U.S. grains: Corn at five-year low, soy four-year low on accelerating harvest

(Lisa Guenther photo)

Chicago | Reuters — U.S. corn futures slumped to a five-year low Friday while soybeans notched a fresh four-year low amid ideal weather conditions for record harvests in the U.S. Midwestern crop belt, while new highs in the dollar made the supplies less competitive in global markets.

Wheat futures were mostly lower, pressured by prospects of a record global crop this season.

The dollar widened gains over a basket of other currencies, giving shippers in Europe and South America more room to undercut U.S. corn, soybeans and wheat.

“You have a wall of grain coming at you — more than enough to meet demand,” said Tom Fritz, analyst at brokerage EGF Group in Chicago. “The market is trying to find a level where the demand is, and prices are telling us we haven’t found it.”

Chicago Board of Trade soybean futures posted the largest declines in the grains complex, with further pressure by news that top global soy importer China has suspended the import approval process for an unnamed genetically modified variety.

China also will celebrate Golden Week beginning next week — a time that typically sees a slowdown in buying.

Most-active CBOT November soybeans eased 1.3 per cent, or 12-1/2 cents, to $9.10-1/4 per bushel, the lowest level since February 2010 on a continuous chart (all figures US$).

CBOT December corn futures eased three cents to $3.23, the lowest point since September of 2009. Futures earlier knocked out their previous low of $3.24-1/2, which was the lowest point since June 29, 2010.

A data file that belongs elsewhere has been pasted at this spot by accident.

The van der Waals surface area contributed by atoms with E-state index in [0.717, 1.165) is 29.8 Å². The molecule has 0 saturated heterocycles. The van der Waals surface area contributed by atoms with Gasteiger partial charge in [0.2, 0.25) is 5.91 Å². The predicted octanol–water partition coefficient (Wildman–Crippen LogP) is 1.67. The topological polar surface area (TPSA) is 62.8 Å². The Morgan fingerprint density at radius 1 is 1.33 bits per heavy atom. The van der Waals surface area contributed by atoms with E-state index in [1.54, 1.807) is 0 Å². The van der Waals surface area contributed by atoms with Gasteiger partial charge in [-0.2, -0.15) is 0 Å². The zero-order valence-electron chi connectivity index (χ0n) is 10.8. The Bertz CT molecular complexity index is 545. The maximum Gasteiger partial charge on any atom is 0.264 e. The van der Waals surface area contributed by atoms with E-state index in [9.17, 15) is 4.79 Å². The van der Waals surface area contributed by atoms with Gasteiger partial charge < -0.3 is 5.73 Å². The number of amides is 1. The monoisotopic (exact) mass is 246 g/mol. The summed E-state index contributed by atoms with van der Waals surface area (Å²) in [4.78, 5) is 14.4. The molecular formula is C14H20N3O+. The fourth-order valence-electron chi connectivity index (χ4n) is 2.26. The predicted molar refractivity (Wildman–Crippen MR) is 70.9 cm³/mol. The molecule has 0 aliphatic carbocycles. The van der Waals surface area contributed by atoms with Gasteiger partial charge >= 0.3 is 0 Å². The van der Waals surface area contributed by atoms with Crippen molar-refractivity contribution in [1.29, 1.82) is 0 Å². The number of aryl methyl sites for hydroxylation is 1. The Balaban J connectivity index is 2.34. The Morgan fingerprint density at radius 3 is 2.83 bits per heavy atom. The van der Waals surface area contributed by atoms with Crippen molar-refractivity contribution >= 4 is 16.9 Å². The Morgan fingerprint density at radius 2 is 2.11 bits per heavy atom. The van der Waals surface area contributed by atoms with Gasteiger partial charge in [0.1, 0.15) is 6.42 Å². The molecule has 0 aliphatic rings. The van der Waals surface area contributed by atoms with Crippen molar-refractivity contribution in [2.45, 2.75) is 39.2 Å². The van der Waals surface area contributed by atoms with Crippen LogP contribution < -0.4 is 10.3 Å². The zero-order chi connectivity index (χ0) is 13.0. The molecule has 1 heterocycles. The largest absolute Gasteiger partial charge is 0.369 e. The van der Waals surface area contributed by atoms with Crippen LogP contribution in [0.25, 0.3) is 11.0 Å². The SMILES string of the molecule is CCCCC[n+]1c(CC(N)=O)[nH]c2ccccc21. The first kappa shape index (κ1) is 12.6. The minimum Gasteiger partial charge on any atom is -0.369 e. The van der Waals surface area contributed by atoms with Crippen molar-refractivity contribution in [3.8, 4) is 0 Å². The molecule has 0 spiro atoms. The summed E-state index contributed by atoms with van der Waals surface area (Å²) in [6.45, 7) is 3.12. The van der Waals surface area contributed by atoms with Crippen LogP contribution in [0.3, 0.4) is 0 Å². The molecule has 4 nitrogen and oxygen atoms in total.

Weather during the next five days will remain largely ideal for the U.S. harvest, with no freeze expected and only minimal chances of heavy rainfall, the Commodity Weather Group said in a note to clients.

“We will get a lot of beans cut in the next three days. The attitude is that the producer will go after his beans first and let the corn dry down,” Fritz added. “Corn has some decent moisture and if (farmers) want to pay to dry it, that adds insult to injury.”

CBOT December wheat was up 1/4 cent at $4.74-1/4, in an “inside day” on the charts after hitting contract and four-year lows during the previous session. Most other wheat contracts were lower.

Prices for each crop capped weekly declines and headed for steep quarterly declines ahead of the final trading days of the third quarter next week.

The International Grains Council on Thursday raised its forecast for the 2014-15 global wheat crop to a record level due to an improved outlook in the European Union and Ukraine, adding to a picture of ample supply.

An expected drop in production in No. 4 exporter Australia failed to stem concern about excess supplies.

Australia’s wheat production is expected to drop 11 per cent this year as a dry spring in some of the country’s key producing states curbs yields, a Reuters survey showed.

“This, in itself, is hardly likely to be enough for the wheat price to make any sort of noticeable recovery, for the plentiful crops in the northern hemisphere, where harvesting is almost complete, have caused supply to grow considerably,” Commerzbank said in a market note.

— Michael Hirtzer reports on ag commodity markets for Reuters from Chicago. Additional reporting for Reuters by Nigel Hunt in London and Naveen Thukral in Singapore.



Stories from our other publications